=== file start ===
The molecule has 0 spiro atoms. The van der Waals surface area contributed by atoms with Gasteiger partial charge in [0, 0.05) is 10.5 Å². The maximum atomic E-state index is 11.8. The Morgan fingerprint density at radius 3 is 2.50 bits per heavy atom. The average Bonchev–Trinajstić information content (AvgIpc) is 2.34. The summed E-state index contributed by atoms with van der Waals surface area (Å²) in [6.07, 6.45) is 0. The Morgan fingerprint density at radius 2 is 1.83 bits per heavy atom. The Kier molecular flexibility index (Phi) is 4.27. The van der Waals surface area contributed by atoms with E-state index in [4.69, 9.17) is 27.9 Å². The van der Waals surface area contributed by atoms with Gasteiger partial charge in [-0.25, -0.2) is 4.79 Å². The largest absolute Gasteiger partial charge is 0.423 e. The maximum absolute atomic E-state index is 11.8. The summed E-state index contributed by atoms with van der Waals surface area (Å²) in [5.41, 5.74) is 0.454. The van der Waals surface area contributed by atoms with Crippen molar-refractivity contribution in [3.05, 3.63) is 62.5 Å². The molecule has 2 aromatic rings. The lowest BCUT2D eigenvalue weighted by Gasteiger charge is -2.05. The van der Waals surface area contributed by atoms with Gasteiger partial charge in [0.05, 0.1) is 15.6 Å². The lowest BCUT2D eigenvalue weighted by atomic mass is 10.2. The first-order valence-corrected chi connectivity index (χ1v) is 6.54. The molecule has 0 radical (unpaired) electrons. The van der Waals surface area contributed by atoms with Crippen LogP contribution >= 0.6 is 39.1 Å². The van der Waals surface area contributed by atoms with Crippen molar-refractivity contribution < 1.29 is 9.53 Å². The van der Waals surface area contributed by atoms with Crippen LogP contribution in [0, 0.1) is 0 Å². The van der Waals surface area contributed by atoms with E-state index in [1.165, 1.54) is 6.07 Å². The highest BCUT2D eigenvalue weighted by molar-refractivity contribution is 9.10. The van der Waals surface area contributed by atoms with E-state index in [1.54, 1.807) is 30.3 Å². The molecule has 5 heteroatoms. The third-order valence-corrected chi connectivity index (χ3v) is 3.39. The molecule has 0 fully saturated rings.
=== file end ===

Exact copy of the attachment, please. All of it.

The molecule has 0 spiro atoms. The van der Waals surface area contributed by atoms with Gasteiger partial charge in [0, 0.05) is 10.5 Å². The maximum atomic E-state index is 11.8. The Morgan fingerprint density at radius 3 is 2.50 bits per heavy atom. The average Bonchev–Trinajstić information content (AvgIpc) is 2.34. The summed E-state index contributed by atoms with van der Waals surface area (Å²) in [6.07, 6.45) is 0. The Morgan fingerprint density at radius 2 is 1.83 bits per heavy atom. The Kier molecular flexibility index (Phi) is 4.27. The van der Waals surface area contributed by atoms with E-state index in [4.69, 9.17) is 27.9 Å². The van der Waals surface area contributed by atoms with Gasteiger partial charge in [-0.25, -0.2) is 4.79 Å². The largest absolute Gasteiger partial charge is 0.423 e. The maximum absolute atomic E-state index is 11.8. The summed E-state index contributed by atoms with van der Waals surface area (Å²) in [5.41, 5.74) is 0.454. The van der Waals surface area contributed by atoms with Crippen molar-refractivity contribution in [3.05, 3.63) is 62.5 Å². The molecule has 2 aromatic rings. The lowest BCUT2D eigenvalue weighted by Gasteiger charge is -2.05. The van der Waals surface area contributed by atoms with Gasteiger partial charge in [0.05, 0.1) is 15.6 Å². The lowest BCUT2D eigenvalue weighted by atomic mass is 10.2. The first-order valence-corrected chi connectivity index (χ1v) is 6.54. The molecule has 0 radical (unpaired) electrons. The van der Waals surface area contributed by atoms with Crippen LogP contribution >= 0.6 is 39.1 Å². The van der Waals surface area contributed by atoms with Crippen molar-refractivity contribution < 1.29 is 9.53 Å². The van der Waals surface area contributed by atoms with Crippen LogP contribution in [0, 0.1) is 0 Å². The van der Waals surface area contributed by atoms with E-state index in [1.165, 1.54) is 6.07 Å². The highest BCUT2D eigenvalue weighted by molar-refractivity contribution is 9.10. The van der Waals surface area contributed by atoms with E-state index in [1.54, 1.807) is 30.3 Å². The molecule has 5 heteroatoms. The third-order valence-corrected chi connectivity index (χ3v) is 3.39. The molecule has 0 fully saturated rings.